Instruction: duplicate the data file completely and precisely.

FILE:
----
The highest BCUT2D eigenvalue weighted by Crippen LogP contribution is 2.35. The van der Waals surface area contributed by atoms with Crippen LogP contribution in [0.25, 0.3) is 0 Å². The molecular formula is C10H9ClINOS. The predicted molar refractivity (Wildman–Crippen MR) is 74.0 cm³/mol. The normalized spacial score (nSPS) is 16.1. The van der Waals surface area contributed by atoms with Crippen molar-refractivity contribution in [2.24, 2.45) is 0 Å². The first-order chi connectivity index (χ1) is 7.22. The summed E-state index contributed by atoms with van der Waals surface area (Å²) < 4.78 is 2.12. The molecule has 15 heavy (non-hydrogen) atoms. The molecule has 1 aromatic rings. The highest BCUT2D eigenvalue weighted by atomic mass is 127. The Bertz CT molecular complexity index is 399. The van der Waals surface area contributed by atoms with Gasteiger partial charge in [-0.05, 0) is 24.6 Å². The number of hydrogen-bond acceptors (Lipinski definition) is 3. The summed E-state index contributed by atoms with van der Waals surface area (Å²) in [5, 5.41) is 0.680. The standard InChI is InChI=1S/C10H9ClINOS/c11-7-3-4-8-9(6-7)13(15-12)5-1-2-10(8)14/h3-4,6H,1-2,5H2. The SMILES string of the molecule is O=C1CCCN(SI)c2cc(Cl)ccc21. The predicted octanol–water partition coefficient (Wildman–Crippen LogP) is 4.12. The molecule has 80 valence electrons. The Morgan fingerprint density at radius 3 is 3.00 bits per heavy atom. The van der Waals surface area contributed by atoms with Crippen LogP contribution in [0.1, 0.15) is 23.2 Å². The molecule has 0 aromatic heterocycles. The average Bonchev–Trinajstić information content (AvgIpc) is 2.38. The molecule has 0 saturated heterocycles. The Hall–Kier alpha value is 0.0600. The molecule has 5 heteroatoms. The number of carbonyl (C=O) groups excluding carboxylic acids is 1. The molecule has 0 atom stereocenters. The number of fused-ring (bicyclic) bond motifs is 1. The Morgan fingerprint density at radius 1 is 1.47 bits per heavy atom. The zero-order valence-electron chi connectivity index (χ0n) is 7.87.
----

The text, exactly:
The highest BCUT2D eigenvalue weighted by Crippen LogP contribution is 2.35. The van der Waals surface area contributed by atoms with Crippen LogP contribution in [0.25, 0.3) is 0 Å². The molecular formula is C10H9ClINOS. The predicted molar refractivity (Wildman–Crippen MR) is 74.0 cm³/mol. The normalized spacial score (nSPS) is 16.1. The van der Waals surface area contributed by atoms with Crippen molar-refractivity contribution in [2.24, 2.45) is 0 Å². The first-order chi connectivity index (χ1) is 7.22. The summed E-state index contributed by atoms with van der Waals surface area (Å²) < 4.78 is 2.12. The molecule has 15 heavy (non-hydrogen) atoms. The molecule has 1 aromatic rings. The highest BCUT2D eigenvalue weighted by atomic mass is 127. The Bertz CT molecular complexity index is 399. The van der Waals surface area contributed by atoms with Gasteiger partial charge in [-0.05, 0) is 24.6 Å². The number of hydrogen-bond acceptors (Lipinski definition) is 3. The summed E-state index contributed by atoms with van der Waals surface area (Å²) in [5, 5.41) is 0.680. The standard InChI is InChI=1S/C10H9ClINOS/c11-7-3-4-8-9(6-7)13(15-12)5-1-2-10(8)14/h3-4,6H,1-2,5H2. The SMILES string of the molecule is O=C1CCCN(SI)c2cc(Cl)ccc21. The predicted octanol–water partition coefficient (Wildman–Crippen LogP) is 4.12. The molecule has 80 valence electrons. The Morgan fingerprint density at radius 3 is 3.00 bits per heavy atom. The van der Waals surface area contributed by atoms with Crippen LogP contribution in [0.1, 0.15) is 23.2 Å². The molecule has 0 aromatic heterocycles. The average Bonchev–Trinajstić information content (AvgIpc) is 2.38. The molecule has 0 saturated heterocycles. The Hall–Kier alpha value is 0.0600. The molecule has 5 heteroatoms. The number of carbonyl (C=O) groups excluding carboxylic acids is 1. The molecule has 0 atom stereocenters. The number of fused-ring (bicyclic) bond motifs is 1. The Morgan fingerprint density at radius 1 is 1.47 bits per heavy atom. The zero-order valence-electron chi connectivity index (χ0n) is 7.87.